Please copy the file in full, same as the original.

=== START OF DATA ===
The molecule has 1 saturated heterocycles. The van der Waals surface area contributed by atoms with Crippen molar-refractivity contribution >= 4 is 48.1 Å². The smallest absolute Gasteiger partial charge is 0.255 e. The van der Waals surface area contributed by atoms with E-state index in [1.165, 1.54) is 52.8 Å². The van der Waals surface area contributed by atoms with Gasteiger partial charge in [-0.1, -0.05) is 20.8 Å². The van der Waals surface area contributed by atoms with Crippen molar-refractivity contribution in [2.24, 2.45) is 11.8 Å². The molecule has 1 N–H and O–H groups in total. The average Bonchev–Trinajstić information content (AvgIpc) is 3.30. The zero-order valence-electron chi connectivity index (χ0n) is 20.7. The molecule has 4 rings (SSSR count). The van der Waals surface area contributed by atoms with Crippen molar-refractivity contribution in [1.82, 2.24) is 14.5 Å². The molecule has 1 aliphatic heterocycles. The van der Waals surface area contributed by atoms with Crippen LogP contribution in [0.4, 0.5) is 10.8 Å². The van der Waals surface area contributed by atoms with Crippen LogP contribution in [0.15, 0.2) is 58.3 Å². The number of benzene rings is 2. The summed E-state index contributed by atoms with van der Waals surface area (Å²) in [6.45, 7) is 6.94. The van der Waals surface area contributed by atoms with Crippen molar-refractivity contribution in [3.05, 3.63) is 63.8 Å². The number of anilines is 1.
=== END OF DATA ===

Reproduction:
The molecule has 1 saturated heterocycles. The van der Waals surface area contributed by atoms with Crippen molar-refractivity contribution >= 4 is 48.1 Å². The smallest absolute Gasteiger partial charge is 0.255 e. The van der Waals surface area contributed by atoms with E-state index in [1.165, 1.54) is 52.8 Å². The van der Waals surface area contributed by atoms with Gasteiger partial charge in [-0.1, -0.05) is 20.8 Å². The van der Waals surface area contributed by atoms with Crippen molar-refractivity contribution in [2.24, 2.45) is 11.8 Å². The molecule has 1 N–H and O–H groups in total. The average Bonchev–Trinajstić information content (AvgIpc) is 3.30. The zero-order valence-electron chi connectivity index (χ0n) is 20.7. The molecule has 4 rings (SSSR count). The van der Waals surface area contributed by atoms with Crippen molar-refractivity contribution in [1.82, 2.24) is 14.5 Å². The molecule has 1 aliphatic heterocycles. The van der Waals surface area contributed by atoms with Crippen LogP contribution in [0.4, 0.5) is 10.8 Å². The van der Waals surface area contributed by atoms with Crippen LogP contribution in [0.15, 0.2) is 58.3 Å². The number of benzene rings is 2. The summed E-state index contributed by atoms with van der Waals surface area (Å²) in [6.45, 7) is 6.94. The van der Waals surface area contributed by atoms with Crippen molar-refractivity contribution in [3.05, 3.63) is 63.8 Å². The number of anilines is 1.